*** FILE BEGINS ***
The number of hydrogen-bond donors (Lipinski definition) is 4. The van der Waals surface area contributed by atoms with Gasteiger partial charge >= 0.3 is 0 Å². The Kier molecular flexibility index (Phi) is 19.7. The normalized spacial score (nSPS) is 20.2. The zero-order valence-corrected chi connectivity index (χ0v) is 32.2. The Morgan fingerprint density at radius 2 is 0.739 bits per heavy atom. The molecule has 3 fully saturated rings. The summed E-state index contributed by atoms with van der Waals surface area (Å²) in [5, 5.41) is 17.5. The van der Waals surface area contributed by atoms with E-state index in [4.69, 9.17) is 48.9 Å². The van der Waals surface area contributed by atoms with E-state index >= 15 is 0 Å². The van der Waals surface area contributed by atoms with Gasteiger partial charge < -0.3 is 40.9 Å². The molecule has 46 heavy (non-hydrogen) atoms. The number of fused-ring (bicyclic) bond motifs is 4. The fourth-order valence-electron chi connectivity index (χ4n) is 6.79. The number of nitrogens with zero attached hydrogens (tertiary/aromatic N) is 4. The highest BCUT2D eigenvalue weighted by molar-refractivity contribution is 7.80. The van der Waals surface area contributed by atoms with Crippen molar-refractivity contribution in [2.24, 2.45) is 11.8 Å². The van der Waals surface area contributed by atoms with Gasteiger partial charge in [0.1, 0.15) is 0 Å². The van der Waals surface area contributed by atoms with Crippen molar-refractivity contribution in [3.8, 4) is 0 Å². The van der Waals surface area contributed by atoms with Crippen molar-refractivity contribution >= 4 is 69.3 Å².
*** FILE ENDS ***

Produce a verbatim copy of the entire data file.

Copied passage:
The number of hydrogen-bond donors (Lipinski definition) is 4. The van der Waals surface area contributed by atoms with Gasteiger partial charge >= 0.3 is 0 Å². The Kier molecular flexibility index (Phi) is 19.7. The normalized spacial score (nSPS) is 20.2. The zero-order valence-corrected chi connectivity index (χ0v) is 32.2. The Morgan fingerprint density at radius 2 is 0.739 bits per heavy atom. The molecule has 3 fully saturated rings. The summed E-state index contributed by atoms with van der Waals surface area (Å²) in [5, 5.41) is 17.5. The van der Waals surface area contributed by atoms with E-state index in [4.69, 9.17) is 48.9 Å². The van der Waals surface area contributed by atoms with E-state index >= 15 is 0 Å². The van der Waals surface area contributed by atoms with Gasteiger partial charge < -0.3 is 40.9 Å². The molecule has 46 heavy (non-hydrogen) atoms. The number of fused-ring (bicyclic) bond motifs is 4. The fourth-order valence-electron chi connectivity index (χ4n) is 6.79. The number of nitrogens with zero attached hydrogens (tertiary/aromatic N) is 4. The highest BCUT2D eigenvalue weighted by molar-refractivity contribution is 7.80. The van der Waals surface area contributed by atoms with Crippen molar-refractivity contribution in [2.24, 2.45) is 11.8 Å². The van der Waals surface area contributed by atoms with Gasteiger partial charge in [0.1, 0.15) is 0 Å². The van der Waals surface area contributed by atoms with Crippen molar-refractivity contribution in [3.8, 4) is 0 Å². The van der Waals surface area contributed by atoms with Crippen molar-refractivity contribution >= 4 is 69.3 Å².